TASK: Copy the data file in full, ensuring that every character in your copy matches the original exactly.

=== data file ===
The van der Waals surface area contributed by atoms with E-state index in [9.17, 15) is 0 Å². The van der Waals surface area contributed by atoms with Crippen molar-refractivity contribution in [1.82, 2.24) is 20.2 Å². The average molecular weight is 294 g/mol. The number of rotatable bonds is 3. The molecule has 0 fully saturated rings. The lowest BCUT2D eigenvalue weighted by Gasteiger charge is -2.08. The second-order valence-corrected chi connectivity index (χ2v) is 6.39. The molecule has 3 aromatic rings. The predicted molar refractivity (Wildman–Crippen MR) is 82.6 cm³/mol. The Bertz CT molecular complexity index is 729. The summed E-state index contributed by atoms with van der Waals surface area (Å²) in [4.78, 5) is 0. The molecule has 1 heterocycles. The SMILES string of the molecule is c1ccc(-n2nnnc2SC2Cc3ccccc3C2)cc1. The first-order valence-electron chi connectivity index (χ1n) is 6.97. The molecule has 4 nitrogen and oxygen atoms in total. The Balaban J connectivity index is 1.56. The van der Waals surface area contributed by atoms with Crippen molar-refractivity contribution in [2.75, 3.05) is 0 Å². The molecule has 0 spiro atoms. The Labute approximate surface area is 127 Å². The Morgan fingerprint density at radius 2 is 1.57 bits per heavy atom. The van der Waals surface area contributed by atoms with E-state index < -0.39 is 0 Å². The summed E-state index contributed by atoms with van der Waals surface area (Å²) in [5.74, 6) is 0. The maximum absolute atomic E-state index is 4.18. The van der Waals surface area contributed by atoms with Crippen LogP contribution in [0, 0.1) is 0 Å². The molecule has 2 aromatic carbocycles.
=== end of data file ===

The van der Waals surface area contributed by atoms with E-state index in [9.17, 15) is 0 Å². The van der Waals surface area contributed by atoms with Crippen molar-refractivity contribution in [1.82, 2.24) is 20.2 Å². The average molecular weight is 294 g/mol. The number of rotatable bonds is 3. The molecule has 0 fully saturated rings. The lowest BCUT2D eigenvalue weighted by Gasteiger charge is -2.08. The second-order valence-corrected chi connectivity index (χ2v) is 6.39. The molecule has 3 aromatic rings. The predicted molar refractivity (Wildman–Crippen MR) is 82.6 cm³/mol. The Bertz CT molecular complexity index is 729. The summed E-state index contributed by atoms with van der Waals surface area (Å²) in [4.78, 5) is 0. The molecule has 1 heterocycles. The SMILES string of the molecule is c1ccc(-n2nnnc2SC2Cc3ccccc3C2)cc1. The first-order valence-electron chi connectivity index (χ1n) is 6.97. The molecule has 4 nitrogen and oxygen atoms in total. The Balaban J connectivity index is 1.56. The van der Waals surface area contributed by atoms with Crippen molar-refractivity contribution in [2.75, 3.05) is 0 Å². The molecule has 0 spiro atoms. The Labute approximate surface area is 127 Å². The Morgan fingerprint density at radius 2 is 1.57 bits per heavy atom. The van der Waals surface area contributed by atoms with E-state index < -0.39 is 0 Å². The summed E-state index contributed by atoms with van der Waals surface area (Å²) in [5.74, 6) is 0. The maximum absolute atomic E-state index is 4.18. The van der Waals surface area contributed by atoms with Crippen LogP contribution in [0, 0.1) is 0 Å². The molecule has 2 aromatic carbocycles.